The non-Hodgkin’s lymphomas (NHL) are the fifth most common cause of cancer in men and women in the United States, and the fifth and sixth leading causes of cancer deaths, respectively. Approximately 54,000 new cases are projected to be diagnosed in the United States this year, 25% to 30% of which are indolent histologies, with the remainder being aggressive tumors.
After decades of limited progress in the therapy of these disorders, therapeutic paradigms have undergone a revolution. This monumental change is clearly the result of the availability of rituximab(Drug information on rituximab) (Rituxan), the first monoclonal antibody approved for the treatment of a human malignancy.[2,3] However, fewer than half of patients with follicular NHL respond to rituximab, and the median response duration is about 1 year. Potential means of improving on this level of activity may be afforded by the new generation of radioimmunoconjugates, notably ibritumomab tiuxetan (Zevalin), recently approved by the Food and Drug Administration (FDA), and tositumomab/iodine-131 tositumomab (Bexxar).[4,5]
Other cytokines, such as interleukin-12 (IL-12), may augment the effector cell mechanisms activated when rituximab binds to the lymphoma cells. Additional data suggest that bcl-2 antisense can potentiate the activity of rituximab.
Focus on Targeted Therapies
This month’s Patient Referral Resource in B-cell non-Hodgkin’s lymphomas makes a resounding point that the current direction of clinical research has moved beyond minor modifications of the dose and schedule of standard, nonspecific cytotoxic approaches. The current focus is on specific, targeted therapies. The rational development of new strategies that integrate multiple antibodies directed against different antigens, cytokines that enhance the activity of those antibodies, antisense compounds, and new chemotherapy drugs with unique mechanisms of action will hopefully increase our ability to cure these patients.
The Cancer Therapy Evaluation Program (CTEP), Division of Cancer Treatment and Diagnosis (DCTD) at the National Cancer Institute (NCI) sponsors a variety of trials for patients with newly diagnosed non-Hodgkin’s lymphoma using a wide range of agents and schedules. The list below includes approved and/or active clinical trials that are currently being sponsored by the CTEP for the treatment of non-Hodgkin’s lymphoma. Information about these studies can be obtained from the principal investigator or contacts listed for each trial or from Bruce Cheson, MD, at CTEP (ChesonB@ctep.nci.nih.gov), 301-496-2522.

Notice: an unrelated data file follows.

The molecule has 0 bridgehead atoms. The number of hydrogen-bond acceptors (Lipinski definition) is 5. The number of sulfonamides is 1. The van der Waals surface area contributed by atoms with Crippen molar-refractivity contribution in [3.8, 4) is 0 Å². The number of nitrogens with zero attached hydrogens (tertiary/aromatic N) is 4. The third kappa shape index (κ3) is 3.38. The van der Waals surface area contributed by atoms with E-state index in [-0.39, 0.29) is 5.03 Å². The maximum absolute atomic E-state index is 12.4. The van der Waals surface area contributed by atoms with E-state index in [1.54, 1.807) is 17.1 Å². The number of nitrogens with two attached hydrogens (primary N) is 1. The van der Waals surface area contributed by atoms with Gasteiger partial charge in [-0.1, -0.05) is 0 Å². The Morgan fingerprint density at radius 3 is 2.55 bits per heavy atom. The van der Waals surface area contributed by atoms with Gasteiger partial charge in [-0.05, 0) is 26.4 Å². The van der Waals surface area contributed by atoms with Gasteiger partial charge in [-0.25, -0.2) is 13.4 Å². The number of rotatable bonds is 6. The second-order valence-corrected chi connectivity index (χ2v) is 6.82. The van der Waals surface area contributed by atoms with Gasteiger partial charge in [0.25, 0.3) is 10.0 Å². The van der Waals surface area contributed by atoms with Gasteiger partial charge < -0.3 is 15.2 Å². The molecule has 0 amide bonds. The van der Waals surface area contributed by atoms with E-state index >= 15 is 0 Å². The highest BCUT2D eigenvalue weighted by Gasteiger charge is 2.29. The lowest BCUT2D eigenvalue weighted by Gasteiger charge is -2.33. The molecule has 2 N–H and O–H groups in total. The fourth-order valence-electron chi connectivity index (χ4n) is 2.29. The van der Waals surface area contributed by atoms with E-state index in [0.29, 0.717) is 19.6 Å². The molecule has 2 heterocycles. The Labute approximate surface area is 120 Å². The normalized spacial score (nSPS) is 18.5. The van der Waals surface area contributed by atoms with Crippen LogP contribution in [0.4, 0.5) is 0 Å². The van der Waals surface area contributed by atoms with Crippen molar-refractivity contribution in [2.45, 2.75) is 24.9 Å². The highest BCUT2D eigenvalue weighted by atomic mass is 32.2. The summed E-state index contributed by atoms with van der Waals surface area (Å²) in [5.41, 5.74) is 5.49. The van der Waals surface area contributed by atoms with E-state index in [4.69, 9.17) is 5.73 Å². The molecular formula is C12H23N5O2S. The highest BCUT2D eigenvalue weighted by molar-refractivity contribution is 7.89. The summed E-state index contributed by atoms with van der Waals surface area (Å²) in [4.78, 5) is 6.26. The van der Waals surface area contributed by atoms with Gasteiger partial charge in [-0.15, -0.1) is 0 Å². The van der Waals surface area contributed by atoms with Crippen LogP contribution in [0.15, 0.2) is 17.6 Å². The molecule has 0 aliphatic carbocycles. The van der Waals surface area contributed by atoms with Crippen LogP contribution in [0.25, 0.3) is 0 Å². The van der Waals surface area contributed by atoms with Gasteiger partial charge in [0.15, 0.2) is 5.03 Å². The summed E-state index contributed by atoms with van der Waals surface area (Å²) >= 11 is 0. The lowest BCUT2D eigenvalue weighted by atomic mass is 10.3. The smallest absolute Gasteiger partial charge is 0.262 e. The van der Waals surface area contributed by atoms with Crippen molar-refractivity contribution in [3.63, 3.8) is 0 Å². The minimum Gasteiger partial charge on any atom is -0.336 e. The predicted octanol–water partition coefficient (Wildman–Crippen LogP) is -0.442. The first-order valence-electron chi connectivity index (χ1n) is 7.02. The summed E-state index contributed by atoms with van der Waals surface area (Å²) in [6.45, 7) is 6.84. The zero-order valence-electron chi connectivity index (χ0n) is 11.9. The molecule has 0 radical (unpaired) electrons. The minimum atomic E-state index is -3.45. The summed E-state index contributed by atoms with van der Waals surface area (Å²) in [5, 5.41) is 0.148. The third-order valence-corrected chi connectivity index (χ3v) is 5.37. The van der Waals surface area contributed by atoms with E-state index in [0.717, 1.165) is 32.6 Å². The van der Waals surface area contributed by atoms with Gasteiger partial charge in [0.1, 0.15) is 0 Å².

Title: Randomized Trial of Patient-Specific Vaccination with
Conjugated Follicular Lymphoma-Derived Idiotype with Local GM-CSF in First
Protocol Number: NCI-00-C-0050, NCI-9900.v6
Participating Institutions: National Cancer Institute Medicine Branch, Moffitt Cancer Center and Research Institute, Northwestern University, Duke University Medical Center, University of Pennsylvania Cancer Center, Bellevue Hospital Center
Contact: Larry W. Kwak, MD, Bethesda, Maryland, (301) 846-1607; for a complete listing of study contacts, click here
Latest Information: http://www.cancer.gov/clinical_trials/
Title: Randomized Phase III Study in Low-Grade Lymphoma Comparing Cyclophosphamide(Drug information on cyclophosphamide)-Fludarabine to Standard Therapy Followed by Maintenance
Protocol Number: E1496
Participating Institutions: Eastern Cooperative Oncology Group, Cancer and Leukemia Group B
Contact: Jean McDonald, Coordinator, Brookline, Massachusetts, (617) 632-3610